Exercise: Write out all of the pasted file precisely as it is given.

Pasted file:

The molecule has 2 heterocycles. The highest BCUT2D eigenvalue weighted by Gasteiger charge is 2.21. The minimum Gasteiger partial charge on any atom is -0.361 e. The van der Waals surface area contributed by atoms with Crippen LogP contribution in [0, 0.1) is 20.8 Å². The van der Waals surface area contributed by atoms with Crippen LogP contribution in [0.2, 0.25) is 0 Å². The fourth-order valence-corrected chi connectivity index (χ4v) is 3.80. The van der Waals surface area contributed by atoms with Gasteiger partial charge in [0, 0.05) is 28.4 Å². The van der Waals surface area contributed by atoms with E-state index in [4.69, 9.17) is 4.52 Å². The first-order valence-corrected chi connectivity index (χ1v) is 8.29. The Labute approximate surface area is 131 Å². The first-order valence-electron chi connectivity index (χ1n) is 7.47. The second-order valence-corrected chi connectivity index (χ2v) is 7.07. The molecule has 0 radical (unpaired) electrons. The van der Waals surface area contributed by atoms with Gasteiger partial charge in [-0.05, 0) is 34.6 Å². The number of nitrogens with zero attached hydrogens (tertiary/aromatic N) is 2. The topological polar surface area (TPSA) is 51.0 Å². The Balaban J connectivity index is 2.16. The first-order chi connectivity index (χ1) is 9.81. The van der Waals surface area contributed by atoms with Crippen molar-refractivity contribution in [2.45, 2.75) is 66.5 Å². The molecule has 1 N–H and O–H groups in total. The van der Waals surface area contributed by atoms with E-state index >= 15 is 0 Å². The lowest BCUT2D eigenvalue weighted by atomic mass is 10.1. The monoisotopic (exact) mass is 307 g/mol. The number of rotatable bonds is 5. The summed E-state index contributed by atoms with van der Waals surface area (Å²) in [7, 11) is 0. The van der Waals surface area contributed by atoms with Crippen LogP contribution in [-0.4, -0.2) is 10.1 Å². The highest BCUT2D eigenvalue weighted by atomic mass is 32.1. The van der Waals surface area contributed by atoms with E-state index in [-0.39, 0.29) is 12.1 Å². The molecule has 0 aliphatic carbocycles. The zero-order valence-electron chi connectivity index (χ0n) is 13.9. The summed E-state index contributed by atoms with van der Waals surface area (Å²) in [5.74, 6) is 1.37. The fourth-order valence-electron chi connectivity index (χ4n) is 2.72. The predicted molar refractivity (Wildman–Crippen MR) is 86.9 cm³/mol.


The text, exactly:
The molecule has 2 heterocycles. The highest BCUT2D eigenvalue weighted by Gasteiger charge is 2.21. The minimum Gasteiger partial charge on any atom is -0.361 e. The van der Waals surface area contributed by atoms with Crippen LogP contribution in [0, 0.1) is 20.8 Å². The van der Waals surface area contributed by atoms with Crippen LogP contribution in [0.2, 0.25) is 0 Å². The fourth-order valence-corrected chi connectivity index (χ4v) is 3.80. The van der Waals surface area contributed by atoms with Gasteiger partial charge in [0, 0.05) is 28.4 Å². The van der Waals surface area contributed by atoms with E-state index in [4.69, 9.17) is 4.52 Å². The first-order valence-corrected chi connectivity index (χ1v) is 8.29. The Labute approximate surface area is 131 Å². The first-order valence-electron chi connectivity index (χ1n) is 7.47. The second-order valence-corrected chi connectivity index (χ2v) is 7.07. The molecule has 0 radical (unpaired) electrons. The van der Waals surface area contributed by atoms with Gasteiger partial charge in [-0.05, 0) is 34.6 Å². The number of nitrogens with zero attached hydrogens (tertiary/aromatic N) is 2. The topological polar surface area (TPSA) is 51.0 Å². The Balaban J connectivity index is 2.16. The first-order chi connectivity index (χ1) is 9.81. The van der Waals surface area contributed by atoms with Crippen molar-refractivity contribution in [2.45, 2.75) is 66.5 Å². The molecule has 1 N–H and O–H groups in total. The van der Waals surface area contributed by atoms with E-state index >= 15 is 0 Å². The lowest BCUT2D eigenvalue weighted by atomic mass is 10.1. The monoisotopic (exact) mass is 307 g/mol. The number of rotatable bonds is 5. The summed E-state index contributed by atoms with van der Waals surface area (Å²) in [7, 11) is 0. The van der Waals surface area contributed by atoms with Crippen LogP contribution in [-0.4, -0.2) is 10.1 Å². The highest BCUT2D eigenvalue weighted by atomic mass is 32.1. The van der Waals surface area contributed by atoms with E-state index in [-0.39, 0.29) is 12.1 Å². The molecule has 0 aliphatic carbocycles. The zero-order valence-electron chi connectivity index (χ0n) is 13.9. The summed E-state index contributed by atoms with van der Waals surface area (Å²) in [5.74, 6) is 1.37. The fourth-order valence-electron chi connectivity index (χ4n) is 2.72. The predicted molar refractivity (Wildman–Crippen MR) is 86.9 cm³/mol.